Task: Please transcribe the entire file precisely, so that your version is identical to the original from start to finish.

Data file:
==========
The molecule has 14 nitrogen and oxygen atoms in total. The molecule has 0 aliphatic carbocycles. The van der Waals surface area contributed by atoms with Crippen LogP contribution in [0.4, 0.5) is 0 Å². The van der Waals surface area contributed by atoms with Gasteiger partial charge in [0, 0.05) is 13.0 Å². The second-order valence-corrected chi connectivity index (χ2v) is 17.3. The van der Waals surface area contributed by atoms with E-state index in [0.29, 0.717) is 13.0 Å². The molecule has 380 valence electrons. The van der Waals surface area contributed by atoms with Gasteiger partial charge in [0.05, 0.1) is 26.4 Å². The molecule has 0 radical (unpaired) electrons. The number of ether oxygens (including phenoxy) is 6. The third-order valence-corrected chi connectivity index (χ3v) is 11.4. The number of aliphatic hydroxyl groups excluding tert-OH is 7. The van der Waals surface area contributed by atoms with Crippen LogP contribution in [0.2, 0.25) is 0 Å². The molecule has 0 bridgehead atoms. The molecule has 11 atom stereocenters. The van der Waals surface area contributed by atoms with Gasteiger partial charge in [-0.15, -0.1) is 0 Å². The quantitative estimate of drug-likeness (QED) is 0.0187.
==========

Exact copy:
The molecule has 14 nitrogen and oxygen atoms in total. The molecule has 0 aliphatic carbocycles. The van der Waals surface area contributed by atoms with Crippen LogP contribution in [0.4, 0.5) is 0 Å². The van der Waals surface area contributed by atoms with Gasteiger partial charge in [0, 0.05) is 13.0 Å². The second-order valence-corrected chi connectivity index (χ2v) is 17.3. The van der Waals surface area contributed by atoms with E-state index in [0.29, 0.717) is 13.0 Å². The molecule has 380 valence electrons. The van der Waals surface area contributed by atoms with Gasteiger partial charge in [0.05, 0.1) is 26.4 Å². The molecule has 0 radical (unpaired) electrons. The number of ether oxygens (including phenoxy) is 6. The third-order valence-corrected chi connectivity index (χ3v) is 11.4. The number of aliphatic hydroxyl groups excluding tert-OH is 7. The van der Waals surface area contributed by atoms with Crippen LogP contribution in [0.2, 0.25) is 0 Å². The molecule has 0 bridgehead atoms. The molecule has 11 atom stereocenters. The van der Waals surface area contributed by atoms with Gasteiger partial charge in [-0.15, -0.1) is 0 Å². The quantitative estimate of drug-likeness (QED) is 0.0187.